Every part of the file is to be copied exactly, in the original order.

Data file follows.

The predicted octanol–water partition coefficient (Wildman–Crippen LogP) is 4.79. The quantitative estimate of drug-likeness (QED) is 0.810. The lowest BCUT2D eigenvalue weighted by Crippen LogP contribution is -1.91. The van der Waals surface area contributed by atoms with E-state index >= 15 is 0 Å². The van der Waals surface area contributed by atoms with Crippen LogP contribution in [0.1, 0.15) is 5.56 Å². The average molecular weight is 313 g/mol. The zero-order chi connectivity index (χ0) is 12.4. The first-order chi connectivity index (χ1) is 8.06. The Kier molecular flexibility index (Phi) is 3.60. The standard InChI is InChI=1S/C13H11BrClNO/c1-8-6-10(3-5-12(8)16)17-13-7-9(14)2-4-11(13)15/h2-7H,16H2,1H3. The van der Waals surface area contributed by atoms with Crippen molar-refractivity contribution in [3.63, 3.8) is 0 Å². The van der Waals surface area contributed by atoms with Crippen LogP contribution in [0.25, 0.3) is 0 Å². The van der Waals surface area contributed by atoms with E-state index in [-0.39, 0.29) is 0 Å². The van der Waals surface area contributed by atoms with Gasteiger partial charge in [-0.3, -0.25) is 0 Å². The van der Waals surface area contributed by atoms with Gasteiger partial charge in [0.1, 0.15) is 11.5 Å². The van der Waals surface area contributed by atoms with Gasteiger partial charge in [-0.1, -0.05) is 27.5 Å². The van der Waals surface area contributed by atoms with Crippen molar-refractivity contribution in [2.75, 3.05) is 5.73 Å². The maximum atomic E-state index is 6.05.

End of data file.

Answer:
The predicted octanol–water partition coefficient (Wildman–Crippen LogP) is 4.79. The quantitative estimate of drug-likeness (QED) is 0.810. The lowest BCUT2D eigenvalue weighted by Crippen LogP contribution is -1.91. The van der Waals surface area contributed by atoms with E-state index >= 15 is 0 Å². The van der Waals surface area contributed by atoms with Crippen LogP contribution in [0.1, 0.15) is 5.56 Å². The average molecular weight is 313 g/mol. The zero-order chi connectivity index (χ0) is 12.4. The first-order chi connectivity index (χ1) is 8.06. The Kier molecular flexibility index (Phi) is 3.60. The standard InChI is InChI=1S/C13H11BrClNO/c1-8-6-10(3-5-12(8)16)17-13-7-9(14)2-4-11(13)15/h2-7H,16H2,1H3. The van der Waals surface area contributed by atoms with Crippen molar-refractivity contribution in [3.63, 3.8) is 0 Å². The van der Waals surface area contributed by atoms with Crippen LogP contribution in [0.25, 0.3) is 0 Å². The van der Waals surface area contributed by atoms with E-state index in [-0.39, 0.29) is 0 Å². The van der Waals surface area contributed by atoms with Gasteiger partial charge in [-0.3, -0.25) is 0 Å². The van der Waals surface area contributed by atoms with Gasteiger partial charge in [0.1, 0.15) is 11.5 Å². The van der Waals surface area contributed by atoms with Gasteiger partial charge in [-0.1, -0.05) is 27.5 Å². The van der Waals surface area contributed by atoms with Crippen molar-refractivity contribution in [2.75, 3.05) is 5.73 Å². The maximum atomic E-state index is 6.05.